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With the DC apartment market continuing to perform strongly (perhaps even too strongly), and with Near Southeast's existing rental buildings continuing to be successful in attracting tenants, it would seem to follow that developers who have been long planning new residential projects in the neighborhood would be making moves to get their projects underway. And that's what's happening with William C. Smith & Co., which has been working on the initial plans for a 13-story, 430-unit apartment building at 880 New Jersey Ave. SE, just south of the freeway on the southwest corner of their Square 737 site that they've owned since 1999.
WCS isn't ready yet to release renderings of the building, though they did show me an early design by Esocoff and Associates (who also designed Onyx and who are working on Akridge's Half Street residential building), showing a brick/masonry structure with a lot of "articulation" (i.e., not a big flat box) and with double-height windows. Some anticipated amenities include an indoor pool as part of its fitness center (which could also have spinning and yoga rooms), in addition to the now-all-but-standard rooftop pool, and a bicycle entrance to a sizeable storage room separate from the three levels of underground parking. There will also be an interior courtyard that the building wraps around.
One amenity that this building won't have is a Whole Foods Grocery store, after that plan collapsed earlier this spring. There will be a small amount of "convenience" retail (1,500 square feet), on the southeast corner of the building.
There are a couple of items that need to happen before construction can get underway, starting with the move of the Department of Public Works out of their site at New Jersey and K to a new location on Okie Street in Northeast, the construction of which can now proceed thanks to the council passing last week emergency technical legislation allowing a portion of Capper PILOT monies to be used for off-site construction (though another bill still has to pass to actually allocate the funds). Then the DC Housing Authority needs to demolish the trash transfer building (a raze application permit having been filed last week), at which point WC Smith will purchase the portion of the trash transfer site that juts across and north of the I Street footprint, as seen at right; the Smith site is on the right side of the photo.
It is hoped that DPW will relocate by early fall and that DCHA will get the site cleared by the end of 2011; WCS is targeting April 2012 for the start of construction on the building itself, with the project expected to take 24 months. (It should be mentioned here that this is not the apartment building planned for the trash transfer site itself; that will be a Capper mixed-income building, with no current start date announced.)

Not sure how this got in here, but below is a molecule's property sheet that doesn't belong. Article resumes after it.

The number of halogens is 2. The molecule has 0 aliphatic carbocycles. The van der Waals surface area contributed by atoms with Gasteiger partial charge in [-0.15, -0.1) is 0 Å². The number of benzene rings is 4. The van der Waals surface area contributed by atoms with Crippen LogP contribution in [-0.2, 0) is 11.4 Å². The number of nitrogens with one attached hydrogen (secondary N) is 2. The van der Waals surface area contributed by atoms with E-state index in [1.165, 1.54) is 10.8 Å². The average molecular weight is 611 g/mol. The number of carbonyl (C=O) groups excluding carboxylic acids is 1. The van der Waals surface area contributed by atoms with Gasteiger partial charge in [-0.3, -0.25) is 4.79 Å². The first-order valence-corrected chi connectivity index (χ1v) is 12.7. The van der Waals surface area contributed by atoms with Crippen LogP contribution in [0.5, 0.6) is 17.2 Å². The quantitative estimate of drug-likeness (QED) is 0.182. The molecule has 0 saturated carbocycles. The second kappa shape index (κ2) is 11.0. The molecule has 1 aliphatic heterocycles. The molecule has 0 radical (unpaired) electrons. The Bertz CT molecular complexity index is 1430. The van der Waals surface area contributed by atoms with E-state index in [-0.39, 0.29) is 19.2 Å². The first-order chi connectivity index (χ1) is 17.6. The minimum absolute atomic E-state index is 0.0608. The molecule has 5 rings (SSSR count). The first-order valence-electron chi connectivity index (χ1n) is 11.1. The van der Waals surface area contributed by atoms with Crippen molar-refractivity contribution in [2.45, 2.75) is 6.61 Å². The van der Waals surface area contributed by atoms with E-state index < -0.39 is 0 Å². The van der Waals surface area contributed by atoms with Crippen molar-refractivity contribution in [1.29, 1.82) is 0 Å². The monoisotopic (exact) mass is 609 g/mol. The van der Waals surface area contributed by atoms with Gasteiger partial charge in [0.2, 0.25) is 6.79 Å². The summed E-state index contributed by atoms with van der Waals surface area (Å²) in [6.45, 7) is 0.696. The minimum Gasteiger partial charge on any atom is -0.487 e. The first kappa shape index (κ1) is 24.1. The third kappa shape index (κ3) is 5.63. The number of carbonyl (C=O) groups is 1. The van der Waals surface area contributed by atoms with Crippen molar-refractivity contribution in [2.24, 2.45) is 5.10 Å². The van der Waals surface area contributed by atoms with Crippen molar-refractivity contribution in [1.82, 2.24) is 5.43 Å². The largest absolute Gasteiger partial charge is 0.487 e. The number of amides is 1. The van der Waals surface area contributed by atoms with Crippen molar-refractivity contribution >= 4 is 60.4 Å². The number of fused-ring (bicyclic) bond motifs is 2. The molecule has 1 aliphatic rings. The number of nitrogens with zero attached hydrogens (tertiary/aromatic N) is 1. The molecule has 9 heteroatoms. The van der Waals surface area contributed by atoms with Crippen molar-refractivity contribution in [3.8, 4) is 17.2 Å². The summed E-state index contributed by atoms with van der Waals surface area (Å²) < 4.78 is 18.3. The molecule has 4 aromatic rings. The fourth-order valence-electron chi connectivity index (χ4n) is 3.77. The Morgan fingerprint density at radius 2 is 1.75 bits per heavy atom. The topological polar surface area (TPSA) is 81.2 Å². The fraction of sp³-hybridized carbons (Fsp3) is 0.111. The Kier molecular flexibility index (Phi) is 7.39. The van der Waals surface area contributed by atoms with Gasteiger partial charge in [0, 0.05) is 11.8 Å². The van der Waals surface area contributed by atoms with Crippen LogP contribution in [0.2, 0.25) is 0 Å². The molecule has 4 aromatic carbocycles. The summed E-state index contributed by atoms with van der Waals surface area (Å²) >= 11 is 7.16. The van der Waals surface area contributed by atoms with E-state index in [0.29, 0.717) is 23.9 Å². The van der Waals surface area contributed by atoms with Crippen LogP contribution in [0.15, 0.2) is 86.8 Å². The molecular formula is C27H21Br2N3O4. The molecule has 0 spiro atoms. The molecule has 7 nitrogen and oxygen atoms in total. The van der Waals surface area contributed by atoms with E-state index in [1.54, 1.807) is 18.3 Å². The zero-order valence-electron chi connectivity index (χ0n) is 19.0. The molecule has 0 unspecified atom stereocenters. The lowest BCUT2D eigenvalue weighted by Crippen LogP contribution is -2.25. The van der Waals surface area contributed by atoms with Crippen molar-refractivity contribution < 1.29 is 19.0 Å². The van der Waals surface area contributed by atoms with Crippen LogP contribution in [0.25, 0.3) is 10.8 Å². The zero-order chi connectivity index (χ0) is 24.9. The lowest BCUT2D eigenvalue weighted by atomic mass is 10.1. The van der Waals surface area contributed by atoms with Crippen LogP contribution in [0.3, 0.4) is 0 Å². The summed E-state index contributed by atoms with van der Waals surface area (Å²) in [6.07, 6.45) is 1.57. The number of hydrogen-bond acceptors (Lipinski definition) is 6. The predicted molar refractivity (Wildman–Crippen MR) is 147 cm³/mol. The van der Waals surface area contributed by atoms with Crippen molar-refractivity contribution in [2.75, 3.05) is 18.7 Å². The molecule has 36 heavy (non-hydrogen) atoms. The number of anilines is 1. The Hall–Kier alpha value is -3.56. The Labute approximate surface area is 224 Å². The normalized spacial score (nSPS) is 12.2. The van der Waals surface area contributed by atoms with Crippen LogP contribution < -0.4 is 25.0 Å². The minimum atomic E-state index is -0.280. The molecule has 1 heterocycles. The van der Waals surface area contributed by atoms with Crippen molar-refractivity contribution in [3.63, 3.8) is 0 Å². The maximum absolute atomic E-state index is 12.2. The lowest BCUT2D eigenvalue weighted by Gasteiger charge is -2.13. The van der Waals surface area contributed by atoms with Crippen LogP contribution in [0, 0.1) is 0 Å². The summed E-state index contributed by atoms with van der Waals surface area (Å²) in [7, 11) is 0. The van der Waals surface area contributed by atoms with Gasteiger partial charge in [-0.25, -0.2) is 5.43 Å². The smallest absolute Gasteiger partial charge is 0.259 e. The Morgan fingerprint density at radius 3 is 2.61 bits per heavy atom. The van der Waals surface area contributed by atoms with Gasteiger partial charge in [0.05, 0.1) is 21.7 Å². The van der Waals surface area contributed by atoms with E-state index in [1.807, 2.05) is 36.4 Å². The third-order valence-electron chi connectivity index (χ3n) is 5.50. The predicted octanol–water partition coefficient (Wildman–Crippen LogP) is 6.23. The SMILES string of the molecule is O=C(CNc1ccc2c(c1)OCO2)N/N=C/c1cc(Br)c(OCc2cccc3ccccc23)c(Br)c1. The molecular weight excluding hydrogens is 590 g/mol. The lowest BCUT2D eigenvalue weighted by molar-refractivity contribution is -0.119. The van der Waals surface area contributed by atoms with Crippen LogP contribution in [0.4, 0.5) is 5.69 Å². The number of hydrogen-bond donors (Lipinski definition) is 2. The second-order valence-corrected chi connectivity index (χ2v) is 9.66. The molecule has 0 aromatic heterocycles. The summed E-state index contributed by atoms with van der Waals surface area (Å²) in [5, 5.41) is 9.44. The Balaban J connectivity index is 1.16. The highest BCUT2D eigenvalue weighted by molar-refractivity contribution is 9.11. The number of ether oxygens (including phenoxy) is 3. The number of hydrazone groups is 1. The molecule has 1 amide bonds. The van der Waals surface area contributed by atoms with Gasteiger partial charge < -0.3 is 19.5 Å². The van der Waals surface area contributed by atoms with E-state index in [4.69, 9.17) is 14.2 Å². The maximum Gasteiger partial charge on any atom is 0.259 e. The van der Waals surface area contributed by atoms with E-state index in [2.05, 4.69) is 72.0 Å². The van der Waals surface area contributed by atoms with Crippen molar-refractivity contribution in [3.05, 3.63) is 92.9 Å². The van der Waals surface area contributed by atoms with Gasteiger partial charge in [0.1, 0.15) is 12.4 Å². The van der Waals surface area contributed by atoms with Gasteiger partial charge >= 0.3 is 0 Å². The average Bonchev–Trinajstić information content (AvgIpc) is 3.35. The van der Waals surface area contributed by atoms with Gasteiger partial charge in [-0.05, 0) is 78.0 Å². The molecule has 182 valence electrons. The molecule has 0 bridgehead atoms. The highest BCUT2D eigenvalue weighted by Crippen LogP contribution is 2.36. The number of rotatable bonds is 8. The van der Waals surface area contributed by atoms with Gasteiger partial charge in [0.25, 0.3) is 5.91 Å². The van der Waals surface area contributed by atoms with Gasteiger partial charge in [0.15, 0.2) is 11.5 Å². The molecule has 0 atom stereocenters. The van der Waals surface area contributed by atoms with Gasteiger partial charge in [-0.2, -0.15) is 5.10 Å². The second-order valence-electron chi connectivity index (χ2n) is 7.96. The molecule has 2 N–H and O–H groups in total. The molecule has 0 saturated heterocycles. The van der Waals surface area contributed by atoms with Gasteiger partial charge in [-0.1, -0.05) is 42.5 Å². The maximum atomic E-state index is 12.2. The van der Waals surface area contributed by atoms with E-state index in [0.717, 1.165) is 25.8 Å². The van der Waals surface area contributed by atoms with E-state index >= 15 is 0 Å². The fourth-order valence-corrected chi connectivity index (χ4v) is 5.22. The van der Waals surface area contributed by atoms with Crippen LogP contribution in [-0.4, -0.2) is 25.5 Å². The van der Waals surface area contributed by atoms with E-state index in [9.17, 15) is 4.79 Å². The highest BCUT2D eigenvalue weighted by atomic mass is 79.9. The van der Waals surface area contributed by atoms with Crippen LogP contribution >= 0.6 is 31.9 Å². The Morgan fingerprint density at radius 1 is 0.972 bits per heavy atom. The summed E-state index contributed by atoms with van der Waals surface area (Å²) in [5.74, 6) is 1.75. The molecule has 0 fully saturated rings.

WCS will also be building the new stretch of I Street that will run between 2nd Street and New Jersey Avenue, as well as punching H Street through to New Jersey on the north end of Square 737. (And no, this won't drive out the horse stables nestled under the freeway just north of H.) They are expecting that the new block of I Street will have two travel lanes, two bike lanes, and two parking lanes. And this stretch of New Jersey Avenue will get the wide landscaped sidewalks that are seen in front of the other new developments on the street.
This is the first phase of Smith's plans for Square 737, seen at left from above, back in 2008. While originally the plan had been for two residential buildings and two office buildings, the current realities of both markets have the company looking toward filling the block with apartments, totalling around 1,200 units in four buildings. (And note that the entire four-building project is "matter of right," so there will be no zoning reviews or PUDs.) They are anticipating greater amounts of retail in the two buildings that will front 2nd Street, near Canal Park and across from 225 Virginia.
If you want to see more photos of Square 737 and get additional background, check my project page and previous posts. And, given that Smith's representatives say that they are "very excited to get started" on the development, hopefully renderings of 880 New Jersey and additional details will be available in the next few months.
While this will be William C. Smith's first apartment project in Near Southeast, they have been committed to the neighborhood for a number of years, having constructed 1100 New Jersey Avenue in 2004 (which is where their offices are). They have also been a big player in the creation of Canal Park, and are part of the Capper PUD team as the developers of the planned 250 M Street office building.
Comments (10)
More posts: 880 NJ/Park Chelsea, Trash Transfer Site/DPW, New Jersey Ave., WC Smith/Square 737